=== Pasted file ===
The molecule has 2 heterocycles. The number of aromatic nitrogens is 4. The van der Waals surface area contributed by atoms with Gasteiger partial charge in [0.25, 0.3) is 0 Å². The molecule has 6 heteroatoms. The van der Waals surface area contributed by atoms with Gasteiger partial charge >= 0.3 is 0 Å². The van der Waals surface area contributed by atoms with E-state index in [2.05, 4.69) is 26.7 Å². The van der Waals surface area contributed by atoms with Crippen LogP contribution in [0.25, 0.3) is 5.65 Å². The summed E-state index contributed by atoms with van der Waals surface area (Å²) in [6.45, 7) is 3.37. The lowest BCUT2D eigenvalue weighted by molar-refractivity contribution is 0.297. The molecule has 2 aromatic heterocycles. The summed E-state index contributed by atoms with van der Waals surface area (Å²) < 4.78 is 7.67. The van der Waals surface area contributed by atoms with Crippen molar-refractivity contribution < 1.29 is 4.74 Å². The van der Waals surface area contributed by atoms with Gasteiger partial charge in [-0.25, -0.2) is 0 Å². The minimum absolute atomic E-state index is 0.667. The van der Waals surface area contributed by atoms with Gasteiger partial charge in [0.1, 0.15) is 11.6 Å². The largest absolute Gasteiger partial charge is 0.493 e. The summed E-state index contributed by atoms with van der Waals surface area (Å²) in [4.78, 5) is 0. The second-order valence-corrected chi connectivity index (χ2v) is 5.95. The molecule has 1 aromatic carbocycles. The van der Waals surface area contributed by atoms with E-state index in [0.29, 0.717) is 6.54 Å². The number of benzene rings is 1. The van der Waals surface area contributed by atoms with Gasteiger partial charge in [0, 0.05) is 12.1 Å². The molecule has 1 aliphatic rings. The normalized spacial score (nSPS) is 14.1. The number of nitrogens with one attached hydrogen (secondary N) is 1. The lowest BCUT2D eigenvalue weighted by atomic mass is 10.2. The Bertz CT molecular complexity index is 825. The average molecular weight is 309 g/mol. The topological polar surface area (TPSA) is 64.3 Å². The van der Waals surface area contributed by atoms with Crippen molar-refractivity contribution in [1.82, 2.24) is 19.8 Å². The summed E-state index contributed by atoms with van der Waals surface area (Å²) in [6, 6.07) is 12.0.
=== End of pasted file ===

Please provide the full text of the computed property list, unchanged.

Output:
The molecule has 2 heterocycles. The number of aromatic nitrogens is 4. The van der Waals surface area contributed by atoms with Gasteiger partial charge in [0.25, 0.3) is 0 Å². The molecule has 6 heteroatoms. The van der Waals surface area contributed by atoms with Gasteiger partial charge >= 0.3 is 0 Å². The van der Waals surface area contributed by atoms with E-state index in [2.05, 4.69) is 26.7 Å². The van der Waals surface area contributed by atoms with Crippen LogP contribution in [0.25, 0.3) is 5.65 Å². The summed E-state index contributed by atoms with van der Waals surface area (Å²) in [6.45, 7) is 3.37. The lowest BCUT2D eigenvalue weighted by molar-refractivity contribution is 0.297. The molecule has 2 aromatic heterocycles. The summed E-state index contributed by atoms with van der Waals surface area (Å²) < 4.78 is 7.67. The van der Waals surface area contributed by atoms with Crippen molar-refractivity contribution < 1.29 is 4.74 Å². The van der Waals surface area contributed by atoms with Gasteiger partial charge in [-0.25, -0.2) is 0 Å². The minimum absolute atomic E-state index is 0.667. The van der Waals surface area contributed by atoms with Gasteiger partial charge in [0.1, 0.15) is 11.6 Å². The largest absolute Gasteiger partial charge is 0.493 e. The summed E-state index contributed by atoms with van der Waals surface area (Å²) in [4.78, 5) is 0. The second-order valence-corrected chi connectivity index (χ2v) is 5.95. The molecule has 1 aromatic carbocycles. The van der Waals surface area contributed by atoms with E-state index in [0.29, 0.717) is 6.54 Å². The number of benzene rings is 1. The van der Waals surface area contributed by atoms with Gasteiger partial charge in [0, 0.05) is 12.1 Å². The molecule has 1 aliphatic rings. The normalized spacial score (nSPS) is 14.1. The number of nitrogens with one attached hydrogen (secondary N) is 1. The lowest BCUT2D eigenvalue weighted by atomic mass is 10.2. The Bertz CT molecular complexity index is 825. The average molecular weight is 309 g/mol. The topological polar surface area (TPSA) is 64.3 Å². The van der Waals surface area contributed by atoms with Crippen molar-refractivity contribution in [1.82, 2.24) is 19.8 Å². The summed E-state index contributed by atoms with van der Waals surface area (Å²) in [6, 6.07) is 12.0.